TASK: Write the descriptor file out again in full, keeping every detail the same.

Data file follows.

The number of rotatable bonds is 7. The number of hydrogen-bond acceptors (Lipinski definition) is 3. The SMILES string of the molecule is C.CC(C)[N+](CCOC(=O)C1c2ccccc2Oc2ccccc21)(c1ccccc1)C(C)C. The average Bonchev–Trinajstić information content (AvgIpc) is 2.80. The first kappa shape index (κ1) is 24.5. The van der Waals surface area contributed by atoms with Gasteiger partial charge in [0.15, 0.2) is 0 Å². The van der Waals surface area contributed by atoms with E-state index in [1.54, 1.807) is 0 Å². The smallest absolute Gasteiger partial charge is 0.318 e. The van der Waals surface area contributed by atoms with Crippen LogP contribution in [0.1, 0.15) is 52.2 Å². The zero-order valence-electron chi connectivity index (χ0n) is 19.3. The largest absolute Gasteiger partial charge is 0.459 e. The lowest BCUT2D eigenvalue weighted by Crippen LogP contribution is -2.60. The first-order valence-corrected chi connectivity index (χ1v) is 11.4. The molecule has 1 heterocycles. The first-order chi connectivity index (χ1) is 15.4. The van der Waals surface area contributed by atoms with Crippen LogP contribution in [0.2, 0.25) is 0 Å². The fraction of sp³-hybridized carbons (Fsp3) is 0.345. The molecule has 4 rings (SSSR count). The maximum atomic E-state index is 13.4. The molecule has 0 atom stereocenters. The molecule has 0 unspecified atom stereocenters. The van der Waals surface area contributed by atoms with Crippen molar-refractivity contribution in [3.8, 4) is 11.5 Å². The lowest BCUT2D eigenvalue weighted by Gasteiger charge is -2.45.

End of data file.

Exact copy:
The number of rotatable bonds is 7. The number of hydrogen-bond acceptors (Lipinski definition) is 3. The SMILES string of the molecule is C.CC(C)[N+](CCOC(=O)C1c2ccccc2Oc2ccccc21)(c1ccccc1)C(C)C. The average Bonchev–Trinajstić information content (AvgIpc) is 2.80. The first kappa shape index (κ1) is 24.5. The van der Waals surface area contributed by atoms with Gasteiger partial charge in [0.15, 0.2) is 0 Å². The van der Waals surface area contributed by atoms with E-state index in [1.54, 1.807) is 0 Å². The smallest absolute Gasteiger partial charge is 0.318 e. The van der Waals surface area contributed by atoms with Crippen LogP contribution in [0.1, 0.15) is 52.2 Å². The zero-order valence-electron chi connectivity index (χ0n) is 19.3. The largest absolute Gasteiger partial charge is 0.459 e. The lowest BCUT2D eigenvalue weighted by Crippen LogP contribution is -2.60. The first-order valence-corrected chi connectivity index (χ1v) is 11.4. The molecule has 1 heterocycles. The first-order chi connectivity index (χ1) is 15.4. The van der Waals surface area contributed by atoms with Crippen LogP contribution in [0.2, 0.25) is 0 Å². The fraction of sp³-hybridized carbons (Fsp3) is 0.345. The molecule has 4 rings (SSSR count). The maximum atomic E-state index is 13.4. The molecule has 0 atom stereocenters. The molecule has 0 unspecified atom stereocenters. The van der Waals surface area contributed by atoms with Crippen molar-refractivity contribution in [3.8, 4) is 11.5 Å². The lowest BCUT2D eigenvalue weighted by Gasteiger charge is -2.45.